Gregg is Co-founder and CTO of Wild Bamboo Rocket, LLC. He lives in Wichita, KS with his wife, 3 kids, a cat and a dog. Gregg has posted 6 posts at DZone. View Full User Profile

Creating and Using Your Own Delegates in Objective-C

02.04.2010
| 55100 views |
  • submit to reddit
I've been doing iPhone development for about a year now and have used the delegation pattern many times. Specifically with regards to UITableViews and object serialization (NSCoding, NSCopying). Wikipedia has a great write up on the delegation pattern as well as examples in a few languages like Java, C++ and even Objective-C. The problem is that these examples, for me, don't express how powerful and how easy they are to implement and use.

Recently, I've been working on a project where I needed to access a series of web services to post and get my data. This is a pretty common thing to do however, if you look at the many examples of how to do this you'll find overly simplistic code that throws everything into a single class/file and completely ignored code reuse or good Object Oriented design.

The Scenario
My scenario was this; I needed to be able to access several web services from several different form/classes in the application. I not only wanted the class to send the data to the web service, but also retrieve it and do something with the data it got back, which in my case was a SOAP response.

The Problem
Calling a SOAP web service with the iPhone relies on using the NSURLConnection which sends an asynchronous call to the server. It relies on it's own delegate to deal with each process of the call.  My initial web service impementation looked like this:

#import "UserWebService.h"

@implementation UserWebService

@synthesize users;

-(id)initWithUserData: (User *)user {
// code here to initialize the request with user data
}

-(void) send {
NSURLConnection *theConnection = [[NSURLConnection alloc]initWithRequest:theRequest delegate:self];
[theConnection release];
}

-(void)connection:(NSURLConnection *)connection didReceiveResponse:(NSURLResponse *)response {
NSLog(@"Received Response");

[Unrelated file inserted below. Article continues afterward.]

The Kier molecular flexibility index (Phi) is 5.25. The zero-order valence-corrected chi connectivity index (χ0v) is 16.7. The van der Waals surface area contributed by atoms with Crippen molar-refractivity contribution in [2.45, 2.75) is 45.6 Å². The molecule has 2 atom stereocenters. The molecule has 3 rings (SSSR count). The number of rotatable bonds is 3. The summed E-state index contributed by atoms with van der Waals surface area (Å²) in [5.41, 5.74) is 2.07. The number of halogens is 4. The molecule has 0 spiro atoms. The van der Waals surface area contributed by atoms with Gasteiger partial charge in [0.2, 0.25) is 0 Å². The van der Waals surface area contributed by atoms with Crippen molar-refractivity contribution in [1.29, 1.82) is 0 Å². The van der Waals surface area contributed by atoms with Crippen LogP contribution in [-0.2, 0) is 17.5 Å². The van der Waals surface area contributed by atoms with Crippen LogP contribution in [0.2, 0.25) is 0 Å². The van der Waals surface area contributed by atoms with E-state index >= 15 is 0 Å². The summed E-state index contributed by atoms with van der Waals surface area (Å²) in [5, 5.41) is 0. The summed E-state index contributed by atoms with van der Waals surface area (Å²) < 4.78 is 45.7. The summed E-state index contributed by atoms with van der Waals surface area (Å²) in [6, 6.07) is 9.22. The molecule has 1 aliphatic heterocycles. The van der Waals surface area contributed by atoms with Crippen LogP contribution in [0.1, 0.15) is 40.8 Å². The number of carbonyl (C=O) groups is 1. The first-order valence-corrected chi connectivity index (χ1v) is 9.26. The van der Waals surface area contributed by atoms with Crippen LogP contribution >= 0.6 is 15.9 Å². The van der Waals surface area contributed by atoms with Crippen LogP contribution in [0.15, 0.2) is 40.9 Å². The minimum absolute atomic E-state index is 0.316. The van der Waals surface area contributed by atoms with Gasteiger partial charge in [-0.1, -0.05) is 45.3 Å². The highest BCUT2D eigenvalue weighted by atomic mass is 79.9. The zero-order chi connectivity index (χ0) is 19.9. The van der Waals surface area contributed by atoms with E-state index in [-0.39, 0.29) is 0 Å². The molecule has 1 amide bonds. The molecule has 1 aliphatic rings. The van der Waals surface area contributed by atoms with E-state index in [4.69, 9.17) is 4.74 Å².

[webData setLength:0];
}

-(void)connection:(NSURLConnection *)connection didReceiveData:(NSData *)data {
NSLog(@"Got Data");
[webData appendData:data];
}

-(void)connection:(NSURLConnection *)connection didFailWithError:(NSError *)error {
[webData release];
[connection release];
}

-(void)connectionDidFinishLoading:(NSURLConnection *)connection {

// code here to do something with all the data (XML) that was returned

}

 And then to use this I have the following code in another class, a UIViewController subclass where I needed the data

User *user = [[User alloc]init];
[user setUserId:@"userid"];
[user setPassword:@"password"];

ws = [[UserWebService alloc ]initWithUserData:user];
[user release];
[ws send];

NSArray *users = [ws users];

 But here's the problem.  When we call [ws users] to get the array of users back from the web service there is no way to know if that web service has completed yet.  I kept getting zero users back even though I knew, by stepping through my code, it was getting 3 users back.

The Solution

 I needed to find a way to notify my UIViewController subclass that the web service had completed.  This is where our custom delegate comes to play.  First, you define a protocol for your delegate in a header file:

@protocol WsCompleteDelegate
-(void) finished;
@end

 Next, we modify our web service to notify the delegate when it has completed.  In the web service class header file we define a delegate property like so:

@interface UserWebService : NSObject {

id <WsCompleteDelegate> delegate;

}

@property (retain, nonatomic) id <WsCompleteDelegate> delegate;

@end

 Then in our web service class' connectionDidFinishLoading method, we simply call our delegate method:

-(void)connectionDidFinishLoading:(NSURLConnection *)connection {

// do all necessary wrap up work
[delegate finished];

}

 The next step is to use this delegate in our UIViewController subclass.  First, we modify the header file like so:

@interface LoginViewController : UIViewController <WsCompleteDelegate> {
// other code here
}

 Then in the implementation file we have to do two things. First, we tell the web service instance what it's delegate is, which is the LoginViewController, or in Objective-C, 'self' and then  we impement the delegate's 'finish' method.

-(IBAction)submit {	
User *user = [[User alloc]init];
[user setUserId:@"username"];
[user setPassword:@"password"];

ws = [[UserWebService alloc ]initWithUserData:user];

ws.delegate = self;

[user release];
[ws send];
}

-(void) finished {
NSArray *users = [ws users];
}

 When the web service class calls [delegate finished] it notifies all classes listening to that delegate and the 'finished' method is called. We now know the web service has completed and can safely get the array of users from it.  Then we just do whatever we need to do with them.

Conclusion

There are lots of possibilites for the delegation pattern and this is just one of them.  But it proved to be very simple to implement and an elegant solution to a possibly combersome problem.

 

Published at DZone with permission of its author, Gregg Bolinger.

(Note: Opinions expressed in this article and its replies are the opinions of their respective authors and not those of DZone, Inc.)

Tags:

Comments

Thanassis Koustenis replied on Sun, 2011/05/29 - 6:27am

Also don't forget to add at the... @implementation UserWebService ... the @synthesize delegate; Thanks Gregg for your post!!

Comment viewing options

Select your preferred way to display the comments and click "Save settings" to activate your changes.